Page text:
NEW YORK — J.C. Penney has named a Home Depot executive as its next CEO.
The department store operator said Monday that Marvin Ellison, currently executive vice president of stores at Home Depot Inc., will become president in November and CEO next August.
J.C .Penney's shares rose in premarket trading on the news.
The 49-year-old Ellison will take over the CEO post from Mike Ullman, who came back to the Plano, Texas company's helm in April 2013 after former CEO Ron Johnson was ousted after only 17 months on the job.
Ullman, who had served as CEO for seven years before Johnson's tenure, worked to stabilize the business after Johnson's botched up transformation plan resulted in disastrous financial results.
Ellison, who will also join J.C. Penney Co.'s board, will take over as CEO on Aug. 1, 2015. Ullman will become executive chairman of the board at that time, serving in the position for a year.
"The board has completed its search for the right CEO to lead the next stage of JC Penney's growth," said Thomas J. Engibous, chairman of J.C. Penney's board of directors in a statement. He called Ellison "a highly accomplished retail executive with a history of delivery top and bottom line results at major American retailers. "
Engibous said that Ellison has an extensive knowledge of stores operations and an ability to successfully run large retail organizations.
Ellison faces big challenges to turn around J.C. Penney. While Penney has clearly coming back from life support, questions remain whether the new CEO will be able to drive sales momentum and get the company back on the path of profitability.
Last week, Penney warned investors at its analysts' meeting that its sales last month were weaker than expected and it cut its outlook for a key sales measure for the current quarter.
The warning overshadowed the company's unveiling of a strategy that the retailer said would boost sales by $2.55 billion over next three years. It would do so by improving the productivity of its stores' home department, expanding e-commerce and sprucing up key areas like jewelry, shoes and handbags.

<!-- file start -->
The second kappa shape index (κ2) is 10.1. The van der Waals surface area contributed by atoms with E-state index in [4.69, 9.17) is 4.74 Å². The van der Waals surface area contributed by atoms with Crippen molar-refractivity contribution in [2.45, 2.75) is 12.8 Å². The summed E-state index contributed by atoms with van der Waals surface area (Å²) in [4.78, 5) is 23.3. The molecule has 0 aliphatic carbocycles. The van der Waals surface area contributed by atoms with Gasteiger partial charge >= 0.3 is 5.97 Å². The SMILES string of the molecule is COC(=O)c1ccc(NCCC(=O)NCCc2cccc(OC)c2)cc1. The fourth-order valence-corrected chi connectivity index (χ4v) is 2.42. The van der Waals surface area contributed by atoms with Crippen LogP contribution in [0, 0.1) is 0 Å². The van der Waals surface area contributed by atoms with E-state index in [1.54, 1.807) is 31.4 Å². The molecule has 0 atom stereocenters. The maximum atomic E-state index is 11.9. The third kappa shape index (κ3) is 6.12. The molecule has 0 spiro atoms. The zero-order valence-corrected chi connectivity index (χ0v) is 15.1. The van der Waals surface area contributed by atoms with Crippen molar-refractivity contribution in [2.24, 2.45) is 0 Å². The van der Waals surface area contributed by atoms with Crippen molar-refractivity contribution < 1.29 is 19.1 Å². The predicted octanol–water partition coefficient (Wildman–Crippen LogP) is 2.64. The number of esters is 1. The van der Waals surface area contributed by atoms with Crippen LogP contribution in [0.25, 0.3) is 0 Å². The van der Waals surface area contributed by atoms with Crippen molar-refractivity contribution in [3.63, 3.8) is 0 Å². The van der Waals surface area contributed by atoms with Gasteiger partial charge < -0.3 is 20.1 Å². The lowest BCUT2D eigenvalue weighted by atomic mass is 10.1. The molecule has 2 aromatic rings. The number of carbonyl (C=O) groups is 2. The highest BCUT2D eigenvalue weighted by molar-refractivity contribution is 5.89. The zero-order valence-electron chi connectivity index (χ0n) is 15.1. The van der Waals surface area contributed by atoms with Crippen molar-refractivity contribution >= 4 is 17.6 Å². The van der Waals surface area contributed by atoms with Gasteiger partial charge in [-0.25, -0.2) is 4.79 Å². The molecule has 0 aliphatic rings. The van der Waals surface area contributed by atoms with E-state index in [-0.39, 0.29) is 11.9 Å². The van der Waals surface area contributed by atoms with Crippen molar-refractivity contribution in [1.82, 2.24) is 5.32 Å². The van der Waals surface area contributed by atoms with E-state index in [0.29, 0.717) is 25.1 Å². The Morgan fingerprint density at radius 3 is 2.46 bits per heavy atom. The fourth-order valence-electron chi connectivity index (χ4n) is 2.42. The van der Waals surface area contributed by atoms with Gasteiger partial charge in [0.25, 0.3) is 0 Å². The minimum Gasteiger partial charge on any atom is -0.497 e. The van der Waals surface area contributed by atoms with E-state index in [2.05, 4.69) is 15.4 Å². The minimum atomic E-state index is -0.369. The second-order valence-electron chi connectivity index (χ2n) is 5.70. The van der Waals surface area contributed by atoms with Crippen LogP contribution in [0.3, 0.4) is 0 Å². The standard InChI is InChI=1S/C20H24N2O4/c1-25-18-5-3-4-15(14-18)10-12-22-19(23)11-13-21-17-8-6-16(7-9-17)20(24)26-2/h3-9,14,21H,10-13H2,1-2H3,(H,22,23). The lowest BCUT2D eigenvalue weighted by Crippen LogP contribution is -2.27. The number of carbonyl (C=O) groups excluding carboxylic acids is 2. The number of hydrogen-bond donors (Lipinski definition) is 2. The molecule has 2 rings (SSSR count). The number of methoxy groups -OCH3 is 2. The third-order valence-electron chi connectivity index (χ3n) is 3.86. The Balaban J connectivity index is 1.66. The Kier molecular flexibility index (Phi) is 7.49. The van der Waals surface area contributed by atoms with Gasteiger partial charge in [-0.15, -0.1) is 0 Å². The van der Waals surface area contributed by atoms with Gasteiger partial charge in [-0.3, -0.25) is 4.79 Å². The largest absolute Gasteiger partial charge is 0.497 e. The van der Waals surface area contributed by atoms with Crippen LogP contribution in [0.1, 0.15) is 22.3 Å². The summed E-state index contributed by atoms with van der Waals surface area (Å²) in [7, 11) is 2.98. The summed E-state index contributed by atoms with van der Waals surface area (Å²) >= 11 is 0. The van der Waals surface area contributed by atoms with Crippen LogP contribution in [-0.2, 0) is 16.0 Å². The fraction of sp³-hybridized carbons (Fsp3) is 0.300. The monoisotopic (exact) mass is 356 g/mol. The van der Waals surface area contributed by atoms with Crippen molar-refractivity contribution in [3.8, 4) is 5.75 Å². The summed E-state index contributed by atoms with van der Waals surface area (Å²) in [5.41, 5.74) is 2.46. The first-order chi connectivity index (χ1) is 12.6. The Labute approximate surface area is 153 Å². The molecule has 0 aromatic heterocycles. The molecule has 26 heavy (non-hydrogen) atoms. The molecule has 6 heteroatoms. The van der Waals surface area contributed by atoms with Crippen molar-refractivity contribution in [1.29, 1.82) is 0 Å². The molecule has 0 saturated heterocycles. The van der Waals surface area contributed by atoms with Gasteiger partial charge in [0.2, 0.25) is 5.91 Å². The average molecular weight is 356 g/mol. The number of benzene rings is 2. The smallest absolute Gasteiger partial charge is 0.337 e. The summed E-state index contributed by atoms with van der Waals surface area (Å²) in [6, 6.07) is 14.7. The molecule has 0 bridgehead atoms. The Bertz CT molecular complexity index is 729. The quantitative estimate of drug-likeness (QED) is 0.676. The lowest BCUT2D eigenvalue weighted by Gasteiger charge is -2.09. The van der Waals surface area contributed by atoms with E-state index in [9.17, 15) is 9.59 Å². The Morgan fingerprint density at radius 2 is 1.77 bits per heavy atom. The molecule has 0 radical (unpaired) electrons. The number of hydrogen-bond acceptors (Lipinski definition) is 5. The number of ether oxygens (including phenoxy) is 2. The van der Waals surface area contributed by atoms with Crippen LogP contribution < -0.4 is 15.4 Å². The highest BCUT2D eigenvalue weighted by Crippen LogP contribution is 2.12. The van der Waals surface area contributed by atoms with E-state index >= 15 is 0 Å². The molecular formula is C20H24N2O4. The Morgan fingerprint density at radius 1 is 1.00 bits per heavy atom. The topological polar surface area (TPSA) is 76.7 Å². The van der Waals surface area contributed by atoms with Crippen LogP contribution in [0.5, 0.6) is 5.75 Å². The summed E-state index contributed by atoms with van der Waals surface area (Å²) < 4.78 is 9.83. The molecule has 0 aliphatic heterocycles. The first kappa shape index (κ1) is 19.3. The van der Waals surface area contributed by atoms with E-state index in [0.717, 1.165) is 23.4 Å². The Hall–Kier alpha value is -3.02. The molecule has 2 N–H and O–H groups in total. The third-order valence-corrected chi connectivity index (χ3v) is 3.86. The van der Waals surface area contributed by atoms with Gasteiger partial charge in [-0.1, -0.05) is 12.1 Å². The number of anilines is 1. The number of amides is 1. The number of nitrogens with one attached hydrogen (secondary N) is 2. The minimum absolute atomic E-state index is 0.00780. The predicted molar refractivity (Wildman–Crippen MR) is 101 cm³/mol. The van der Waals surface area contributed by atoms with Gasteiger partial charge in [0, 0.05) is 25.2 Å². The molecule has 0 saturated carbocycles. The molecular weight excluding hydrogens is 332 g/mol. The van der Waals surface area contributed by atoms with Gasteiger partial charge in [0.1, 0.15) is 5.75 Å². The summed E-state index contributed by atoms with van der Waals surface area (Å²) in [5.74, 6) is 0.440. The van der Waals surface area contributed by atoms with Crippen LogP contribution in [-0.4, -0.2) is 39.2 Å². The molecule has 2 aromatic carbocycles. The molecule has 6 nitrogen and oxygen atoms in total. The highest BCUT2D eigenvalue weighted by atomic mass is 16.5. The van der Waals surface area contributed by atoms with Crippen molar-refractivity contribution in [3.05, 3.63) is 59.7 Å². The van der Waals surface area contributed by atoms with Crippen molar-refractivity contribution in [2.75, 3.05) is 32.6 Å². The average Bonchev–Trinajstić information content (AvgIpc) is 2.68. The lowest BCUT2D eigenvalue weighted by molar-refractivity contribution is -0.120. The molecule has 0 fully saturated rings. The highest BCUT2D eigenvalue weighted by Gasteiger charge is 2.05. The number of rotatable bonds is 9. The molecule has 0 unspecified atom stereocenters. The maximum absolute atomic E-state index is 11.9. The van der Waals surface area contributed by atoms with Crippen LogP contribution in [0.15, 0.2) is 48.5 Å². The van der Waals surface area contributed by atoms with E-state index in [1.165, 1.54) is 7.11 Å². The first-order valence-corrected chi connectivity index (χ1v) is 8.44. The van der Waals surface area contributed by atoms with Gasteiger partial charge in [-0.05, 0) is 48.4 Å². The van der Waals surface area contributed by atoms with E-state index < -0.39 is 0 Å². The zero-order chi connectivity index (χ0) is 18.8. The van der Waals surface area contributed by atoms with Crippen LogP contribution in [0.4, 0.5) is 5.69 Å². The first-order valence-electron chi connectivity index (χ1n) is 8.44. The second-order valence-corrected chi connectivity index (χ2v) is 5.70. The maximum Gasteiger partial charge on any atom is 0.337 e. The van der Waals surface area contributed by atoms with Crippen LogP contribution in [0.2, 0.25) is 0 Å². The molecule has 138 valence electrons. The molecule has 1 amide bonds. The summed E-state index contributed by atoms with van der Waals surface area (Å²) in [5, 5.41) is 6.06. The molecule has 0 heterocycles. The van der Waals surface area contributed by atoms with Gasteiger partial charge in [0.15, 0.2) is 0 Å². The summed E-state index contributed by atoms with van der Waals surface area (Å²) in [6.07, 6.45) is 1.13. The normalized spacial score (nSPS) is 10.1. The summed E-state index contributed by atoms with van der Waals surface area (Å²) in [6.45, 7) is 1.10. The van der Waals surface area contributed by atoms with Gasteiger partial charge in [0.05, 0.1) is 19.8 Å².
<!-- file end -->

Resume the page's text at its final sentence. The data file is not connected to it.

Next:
Penney sees the opportunity for an additional $1 billion in sales from continued market-share growth. That would bring the chain's annual revenue to $14.5 billion by fiscal 2017. That's still well below the $17.3 billion it generated before sales went into a freefall under Johnson.
While company officials blamed the current sales shortfall on too much clearance merchandise a year ago, they also cited a weak sales environment for retailers.
Ullman has been trying to win back shoppers by restoring sales and basic merchandise that the company ditched under Johnson's tenure — discontinuing some of the trendy new brands like William Rast and Joe by Joseph Abboud and bringing back store labels.
Penney also had to increase markdowns earlier in the year to get rid of excess inventory. That has helped result in three straight quarters of increases in sales at stores open at least a year, starting in last year's holiday quarter. But those increases still haven't outweighed last year's drastic declines.
It's been a long climb out of the hole. Penney recorded a nearly $1 billion loss as revenue dropped 25 percent to $12.9 billion for the year ended Feb. 2, 2013, the company's first year of Johnson's failed transformation plan. In the latest fiscal year ended Feb. 1, the company recorded a loss of $1.39 billion while revenue dropped 8.7 percent to $11.86 billion.
During the presentation in New York, Ullman and other executives said that revitalizing areas like shoes, handbags and jewelry is critical because customers that shop in those departments also cross the aisle to the fashion departments. Penney is expanding its women's shoe area by 30 percent and making the men's shoe area separate department.
A lot of the work has been unraveling what Johnson implemented. Penney has overhauled its home area to refocus on more traditional brands after the former CEO's strategy, which emphasized too much trendy merchandise, turned off shoppers. It's also back to focusing on home categories instead of featuring mini shops devoted to a particular label.
The company also has focused on cutting costs. Earlier this year, it cut 2,000 jobs and shuttered 33 stores. Investors expected the company to announce more store closings Wednesday. But Ullman said that its remaining 1,100-store base was productive, including stores in small towns where Penney doesn't have much competition.
Penney said it now expects sales at stores open at least a year to increase by a low single-digit percentage for the third quarter, down from its previous forecast of mid-single-digit growth. The company maintained its third-quarter and full-year earnings projections.
J.C. Penney's shares are up 46 cents, or 6.5 percent, at $7.58 in premarket trading J.C. Penney shares have lost 80 percent of their value since early 2012 when investor enthusiasm was high over Johnson's turnaround strategy.
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